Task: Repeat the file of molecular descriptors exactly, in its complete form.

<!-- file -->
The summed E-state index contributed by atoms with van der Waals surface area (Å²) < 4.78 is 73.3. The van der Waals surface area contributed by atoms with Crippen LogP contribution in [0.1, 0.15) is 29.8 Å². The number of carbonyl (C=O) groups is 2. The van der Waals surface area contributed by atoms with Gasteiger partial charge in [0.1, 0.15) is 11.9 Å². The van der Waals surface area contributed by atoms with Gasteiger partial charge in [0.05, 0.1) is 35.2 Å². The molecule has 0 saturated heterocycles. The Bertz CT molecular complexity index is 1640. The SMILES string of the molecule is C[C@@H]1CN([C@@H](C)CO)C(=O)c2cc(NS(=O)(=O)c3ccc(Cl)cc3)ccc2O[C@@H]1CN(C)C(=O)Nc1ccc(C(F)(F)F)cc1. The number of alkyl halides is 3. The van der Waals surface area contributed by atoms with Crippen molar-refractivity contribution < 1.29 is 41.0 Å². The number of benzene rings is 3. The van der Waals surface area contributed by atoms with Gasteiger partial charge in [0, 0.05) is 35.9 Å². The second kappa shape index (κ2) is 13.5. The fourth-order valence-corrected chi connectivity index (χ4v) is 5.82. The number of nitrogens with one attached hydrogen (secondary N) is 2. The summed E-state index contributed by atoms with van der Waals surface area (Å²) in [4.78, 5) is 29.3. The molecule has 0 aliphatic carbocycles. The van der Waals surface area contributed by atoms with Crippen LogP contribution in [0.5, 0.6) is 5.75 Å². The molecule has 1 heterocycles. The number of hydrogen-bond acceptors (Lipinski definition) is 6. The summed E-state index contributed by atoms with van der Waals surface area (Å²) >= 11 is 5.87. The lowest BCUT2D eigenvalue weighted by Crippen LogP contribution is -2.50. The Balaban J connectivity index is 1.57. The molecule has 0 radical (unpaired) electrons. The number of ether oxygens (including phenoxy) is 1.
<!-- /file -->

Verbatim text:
The summed E-state index contributed by atoms with van der Waals surface area (Å²) < 4.78 is 73.3. The van der Waals surface area contributed by atoms with Crippen LogP contribution in [0.1, 0.15) is 29.8 Å². The number of carbonyl (C=O) groups is 2. The van der Waals surface area contributed by atoms with Gasteiger partial charge in [0.1, 0.15) is 11.9 Å². The van der Waals surface area contributed by atoms with Gasteiger partial charge in [0.05, 0.1) is 35.2 Å². The molecule has 0 saturated heterocycles. The Bertz CT molecular complexity index is 1640. The SMILES string of the molecule is C[C@@H]1CN([C@@H](C)CO)C(=O)c2cc(NS(=O)(=O)c3ccc(Cl)cc3)ccc2O[C@@H]1CN(C)C(=O)Nc1ccc(C(F)(F)F)cc1. The number of alkyl halides is 3. The van der Waals surface area contributed by atoms with Crippen molar-refractivity contribution < 1.29 is 41.0 Å². The number of benzene rings is 3. The van der Waals surface area contributed by atoms with Gasteiger partial charge in [0, 0.05) is 35.9 Å². The second kappa shape index (κ2) is 13.5. The fourth-order valence-corrected chi connectivity index (χ4v) is 5.82. The number of nitrogens with one attached hydrogen (secondary N) is 2. The summed E-state index contributed by atoms with van der Waals surface area (Å²) in [4.78, 5) is 29.3. The molecule has 0 aliphatic carbocycles. The van der Waals surface area contributed by atoms with Crippen LogP contribution in [0.5, 0.6) is 5.75 Å². The molecule has 1 heterocycles. The number of hydrogen-bond acceptors (Lipinski definition) is 6. The summed E-state index contributed by atoms with van der Waals surface area (Å²) >= 11 is 5.87. The lowest BCUT2D eigenvalue weighted by Crippen LogP contribution is -2.50. The Balaban J connectivity index is 1.57. The molecule has 0 radical (unpaired) electrons. The number of ether oxygens (including phenoxy) is 1.